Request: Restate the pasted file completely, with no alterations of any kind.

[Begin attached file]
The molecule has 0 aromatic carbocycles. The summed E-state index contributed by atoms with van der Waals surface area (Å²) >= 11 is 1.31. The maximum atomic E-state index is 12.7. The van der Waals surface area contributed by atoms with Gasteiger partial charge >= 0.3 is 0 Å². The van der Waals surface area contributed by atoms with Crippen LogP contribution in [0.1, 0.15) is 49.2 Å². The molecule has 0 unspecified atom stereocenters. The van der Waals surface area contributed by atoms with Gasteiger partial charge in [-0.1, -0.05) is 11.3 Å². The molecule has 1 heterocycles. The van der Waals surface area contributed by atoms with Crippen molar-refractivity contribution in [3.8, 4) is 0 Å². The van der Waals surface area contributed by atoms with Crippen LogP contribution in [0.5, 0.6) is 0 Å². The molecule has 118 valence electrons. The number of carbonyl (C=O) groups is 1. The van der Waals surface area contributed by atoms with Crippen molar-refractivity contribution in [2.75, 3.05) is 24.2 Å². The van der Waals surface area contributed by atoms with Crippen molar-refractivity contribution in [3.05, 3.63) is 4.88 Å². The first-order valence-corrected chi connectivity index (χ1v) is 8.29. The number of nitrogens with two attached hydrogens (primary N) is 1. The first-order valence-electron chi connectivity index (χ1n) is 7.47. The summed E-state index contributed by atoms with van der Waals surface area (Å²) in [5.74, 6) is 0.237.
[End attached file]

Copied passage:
The molecule has 0 aromatic carbocycles. The summed E-state index contributed by atoms with van der Waals surface area (Å²) >= 11 is 1.31. The maximum atomic E-state index is 12.7. The van der Waals surface area contributed by atoms with Gasteiger partial charge >= 0.3 is 0 Å². The van der Waals surface area contributed by atoms with Crippen LogP contribution in [0.1, 0.15) is 49.2 Å². The molecule has 0 unspecified atom stereocenters. The van der Waals surface area contributed by atoms with Gasteiger partial charge in [-0.1, -0.05) is 11.3 Å². The molecule has 1 heterocycles. The van der Waals surface area contributed by atoms with Crippen molar-refractivity contribution in [3.8, 4) is 0 Å². The van der Waals surface area contributed by atoms with Crippen LogP contribution in [0.5, 0.6) is 0 Å². The molecule has 118 valence electrons. The number of carbonyl (C=O) groups is 1. The van der Waals surface area contributed by atoms with Crippen molar-refractivity contribution in [2.75, 3.05) is 24.2 Å². The van der Waals surface area contributed by atoms with Crippen molar-refractivity contribution in [3.05, 3.63) is 4.88 Å². The first-order valence-corrected chi connectivity index (χ1v) is 8.29. The number of nitrogens with two attached hydrogens (primary N) is 1. The first-order valence-electron chi connectivity index (χ1n) is 7.47. The summed E-state index contributed by atoms with van der Waals surface area (Å²) in [5.74, 6) is 0.237.